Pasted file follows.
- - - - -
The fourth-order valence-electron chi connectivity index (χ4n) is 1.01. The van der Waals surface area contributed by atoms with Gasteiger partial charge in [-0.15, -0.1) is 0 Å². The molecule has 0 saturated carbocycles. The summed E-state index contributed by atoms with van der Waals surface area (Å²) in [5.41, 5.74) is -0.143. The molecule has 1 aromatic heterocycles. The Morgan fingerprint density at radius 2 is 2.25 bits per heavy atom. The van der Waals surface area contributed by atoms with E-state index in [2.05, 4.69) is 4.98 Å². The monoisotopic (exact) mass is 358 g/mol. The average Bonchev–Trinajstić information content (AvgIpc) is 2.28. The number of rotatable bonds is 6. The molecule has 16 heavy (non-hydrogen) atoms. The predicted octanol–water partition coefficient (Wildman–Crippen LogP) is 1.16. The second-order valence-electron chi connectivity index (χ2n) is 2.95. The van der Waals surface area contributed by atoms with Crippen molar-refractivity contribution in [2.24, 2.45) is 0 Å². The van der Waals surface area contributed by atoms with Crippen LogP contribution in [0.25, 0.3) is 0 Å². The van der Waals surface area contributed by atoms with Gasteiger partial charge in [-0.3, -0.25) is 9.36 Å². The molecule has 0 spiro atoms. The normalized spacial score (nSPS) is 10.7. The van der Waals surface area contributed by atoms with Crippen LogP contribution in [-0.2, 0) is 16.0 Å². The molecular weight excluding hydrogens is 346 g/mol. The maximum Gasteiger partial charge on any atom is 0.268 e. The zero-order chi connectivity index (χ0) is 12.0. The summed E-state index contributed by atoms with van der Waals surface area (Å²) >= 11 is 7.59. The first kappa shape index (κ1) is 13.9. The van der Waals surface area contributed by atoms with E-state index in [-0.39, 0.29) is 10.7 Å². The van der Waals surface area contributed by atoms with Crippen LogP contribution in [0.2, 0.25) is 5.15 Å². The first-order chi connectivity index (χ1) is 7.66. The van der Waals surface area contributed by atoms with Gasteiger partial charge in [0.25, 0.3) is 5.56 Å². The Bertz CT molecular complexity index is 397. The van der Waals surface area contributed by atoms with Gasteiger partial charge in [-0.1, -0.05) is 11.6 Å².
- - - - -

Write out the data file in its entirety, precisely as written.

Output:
The fourth-order valence-electron chi connectivity index (χ4n) is 1.01. The van der Waals surface area contributed by atoms with Gasteiger partial charge in [-0.15, -0.1) is 0 Å². The molecule has 0 saturated carbocycles. The summed E-state index contributed by atoms with van der Waals surface area (Å²) in [5.41, 5.74) is -0.143. The molecule has 1 aromatic heterocycles. The Morgan fingerprint density at radius 2 is 2.25 bits per heavy atom. The van der Waals surface area contributed by atoms with E-state index in [2.05, 4.69) is 4.98 Å². The monoisotopic (exact) mass is 358 g/mol. The average Bonchev–Trinajstić information content (AvgIpc) is 2.28. The number of rotatable bonds is 6. The molecule has 16 heavy (non-hydrogen) atoms. The predicted octanol–water partition coefficient (Wildman–Crippen LogP) is 1.16. The second-order valence-electron chi connectivity index (χ2n) is 2.95. The van der Waals surface area contributed by atoms with Crippen molar-refractivity contribution in [2.24, 2.45) is 0 Å². The van der Waals surface area contributed by atoms with Crippen LogP contribution in [0.25, 0.3) is 0 Å². The van der Waals surface area contributed by atoms with Gasteiger partial charge in [-0.3, -0.25) is 9.36 Å². The molecule has 0 spiro atoms. The normalized spacial score (nSPS) is 10.7. The van der Waals surface area contributed by atoms with Crippen LogP contribution in [-0.2, 0) is 16.0 Å². The molecular weight excluding hydrogens is 346 g/mol. The maximum Gasteiger partial charge on any atom is 0.268 e. The zero-order chi connectivity index (χ0) is 12.0. The summed E-state index contributed by atoms with van der Waals surface area (Å²) >= 11 is 7.59. The first kappa shape index (κ1) is 13.9. The van der Waals surface area contributed by atoms with E-state index in [-0.39, 0.29) is 10.7 Å². The van der Waals surface area contributed by atoms with Crippen LogP contribution in [0.2, 0.25) is 5.15 Å². The first-order chi connectivity index (χ1) is 7.66. The van der Waals surface area contributed by atoms with Gasteiger partial charge in [0.25, 0.3) is 5.56 Å². The Bertz CT molecular complexity index is 397. The van der Waals surface area contributed by atoms with Gasteiger partial charge in [-0.1, -0.05) is 11.6 Å².